Accordingly, it is desirable to develop an improved switch substrate and method of manufacture which avoids the shortcomings of the prior art.
Generally speaking, in accordance with the invention, a switch substrate and method of manufacture in which the substrate permits detection of micro-displacements by a contact brush which follows a path along the substrate and decreases electrical contact failure caused by accumulated insulating powder between the substrate and the brush are provided. The substrate is formed with an insulating layer having a electrically conductive pattern protruding at the surface of the insulating layer. A groove is formed in the insulating layer surface adjacent to at least one side of the conductive pattern, preferably before the conductive pattern in the path followed by the brush, so that the pattern protrudes above the bottom of the groove. The conductive pattern can be below the surface of the non-grooved portion of the insulating layer. During manufacture, a conductive resin portion having an electrical continuity pattern is engaged with a mold which compresses the continuity pattern. The insulating portions are then filled while the continuity pattern is under a state of compression. After the substrate is released from the mold, the protruding portions increase in height due to its resiliency.
Accordingly, it is an object of the invention to provide an improved switch substrate and method of formation.
Another object of the invention is to provide an improved switch substrate which eliminates problems caused by insulating abrasion powder.
A further object of the invention is to provide a switch substrate having a high number of detectable positions which can lead to detection of micro-displacements.
Still another object of the invention is to provide an improved method of forming a switch substrate in which insulating material is not inadvertently formed over the continuity pattern.
Still other objects and advantages of the invention will in part be obvious and will in part be apparent from the specification and drawings.
The invention accordingly comprises the several steps and the relation of one or more of such steps with respect to each of the others, and the article possessing the features, properties, and the relation of elements, which are exemplified in the following detailed disclosure, and the scope of the invention will be indicated in the claims.
For a fuller understanding of the invention, reference is had to the following description taken in connection with the accompanying drawings, in which:
FIG. 1 is a plan view of a switch substrate constructed in accordance with the invention;
FIG. 2 is a cross-sectional, view of the switch substrate shown in FIG. 1 taken along line 8--8;
FIG. 3 is a partial cross-sectional view of the switch substrate shown in FIG. 1 taken along line 3--3;
FIGS. 4A, 4B and 4C are partial cross-sectional views of the switch substrate of FIG. 1 in use, at sequential moments of time;
FIG. 5 is a plan view of a conventional switch substrate;
FIGS. 6, 7 and 8 are partial cross-sectional views of switch substrates constructed in accordance with the prior art in use;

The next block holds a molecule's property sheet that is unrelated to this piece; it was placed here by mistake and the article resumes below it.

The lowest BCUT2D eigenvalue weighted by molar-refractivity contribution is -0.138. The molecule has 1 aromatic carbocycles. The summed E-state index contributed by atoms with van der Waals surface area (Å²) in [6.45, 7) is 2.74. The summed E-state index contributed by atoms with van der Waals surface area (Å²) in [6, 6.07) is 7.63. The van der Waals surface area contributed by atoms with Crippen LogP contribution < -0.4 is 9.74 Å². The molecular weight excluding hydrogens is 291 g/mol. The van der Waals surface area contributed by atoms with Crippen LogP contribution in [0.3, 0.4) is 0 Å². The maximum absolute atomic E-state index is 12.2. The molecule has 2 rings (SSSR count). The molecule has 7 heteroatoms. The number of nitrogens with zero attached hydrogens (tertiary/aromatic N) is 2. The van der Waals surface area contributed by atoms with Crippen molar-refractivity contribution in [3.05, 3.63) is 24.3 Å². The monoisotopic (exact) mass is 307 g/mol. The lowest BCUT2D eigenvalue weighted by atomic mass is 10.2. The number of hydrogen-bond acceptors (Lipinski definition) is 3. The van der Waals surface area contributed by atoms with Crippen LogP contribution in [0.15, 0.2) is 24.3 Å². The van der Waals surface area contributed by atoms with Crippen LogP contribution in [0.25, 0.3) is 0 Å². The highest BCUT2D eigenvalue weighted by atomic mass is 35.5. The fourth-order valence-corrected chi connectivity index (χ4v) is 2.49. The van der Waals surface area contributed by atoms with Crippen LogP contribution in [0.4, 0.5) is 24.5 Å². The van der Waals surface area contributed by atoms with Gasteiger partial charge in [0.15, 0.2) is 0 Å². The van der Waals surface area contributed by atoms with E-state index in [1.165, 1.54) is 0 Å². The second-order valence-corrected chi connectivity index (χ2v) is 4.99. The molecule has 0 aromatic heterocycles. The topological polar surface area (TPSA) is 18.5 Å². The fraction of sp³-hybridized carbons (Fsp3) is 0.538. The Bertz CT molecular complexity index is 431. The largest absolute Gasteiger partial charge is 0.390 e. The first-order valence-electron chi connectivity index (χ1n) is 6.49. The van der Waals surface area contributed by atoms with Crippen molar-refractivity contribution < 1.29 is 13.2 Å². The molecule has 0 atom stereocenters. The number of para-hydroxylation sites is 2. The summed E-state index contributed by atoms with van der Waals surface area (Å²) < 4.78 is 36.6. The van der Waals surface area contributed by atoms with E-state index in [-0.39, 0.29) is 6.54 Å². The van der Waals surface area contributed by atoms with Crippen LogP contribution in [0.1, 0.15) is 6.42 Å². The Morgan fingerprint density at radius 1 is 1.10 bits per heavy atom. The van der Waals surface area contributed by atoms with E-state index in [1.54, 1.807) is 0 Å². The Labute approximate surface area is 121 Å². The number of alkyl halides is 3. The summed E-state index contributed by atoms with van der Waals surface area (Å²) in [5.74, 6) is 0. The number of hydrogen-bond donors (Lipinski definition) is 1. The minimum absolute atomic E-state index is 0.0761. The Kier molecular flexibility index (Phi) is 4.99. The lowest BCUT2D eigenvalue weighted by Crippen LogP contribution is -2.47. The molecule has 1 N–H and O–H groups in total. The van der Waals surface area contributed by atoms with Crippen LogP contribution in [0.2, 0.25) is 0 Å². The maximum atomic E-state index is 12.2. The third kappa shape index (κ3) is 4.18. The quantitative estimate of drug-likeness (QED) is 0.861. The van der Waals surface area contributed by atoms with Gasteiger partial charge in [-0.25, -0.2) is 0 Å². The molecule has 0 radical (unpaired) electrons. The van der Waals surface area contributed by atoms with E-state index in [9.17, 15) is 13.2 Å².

FIG. 9 is a partial cross-sectional view of a switch substrate of FIG. 1, in use;
FIG. 10 is a partial sectional view of a switch substrate constructed in accordance with another embodiment of the invention;
FIG. 11 is a partial cross-sectional view of a prior art switch substrate, in use;
FIG. 12 is a perspective view of a printer including a switch substrate constructed in accordance with the invention;
FIG. 13 is partial sectional view of a switch substrate constructed in accordance with a conventional method; and
FIGS. 14A, 14B and 14C are partial cross-sectional views illustrating steps for forming a switch substrate in accordance with the invention.
FIG. 1 is a plan view of a switch substrate 100 constructed in accordance with the invention. FIG. 2 is a sectional view taken along line 2--2 of FIG. 1 and FIG. 3 is a partial sectional view taken along line 3--3 of FIG. 1. Switch substrate 100 includes an electrically conductive resin layer 7 disposed on an electrically insulating resin substrate 8. An electrically conductive pattern 29 of conductive layer 7 is present between exposed insulating contact portions 3 of insulating layer 8. Continuity pattern 29 is covered with a metal plating 10.
The surface of continuity pattern 29 and plating 10 is below the surface of insulating contact portion 3. A groove 6 is provided at the boundary between continuity pattern 29 and insulating contact portion 3 in a region on which an electrical contact brush passes. The bottom surface of groove 6 is below the top of continuity pattern 29.
FIGS. 4A, 4B and 4C are partial sectional views of switch substrate 100, in use. As switch 100 is rotated in the direction of an arrow C, continuity pattern 29 passes by a contact brush 4 which follows a contact path over continuity pattern 29 and insulating contact portions 3. A quantity of abrasion powder 5 collects at brush 4. FIG. 4A illustrates the state in which contact brush 4 has not yet contacted continuity pattern 2. FIG. 4B shows that when switch substrate 100 rotates further, contact brush 4 causes abrasion powder 5 to drop into groove 6 and the conductive surface of contact brush 4 is exposed and is free to come into contact with continuity pattern 29. FIG. 4C shows the position of the elements after contact brush 4 has separated from continuity pattern 2.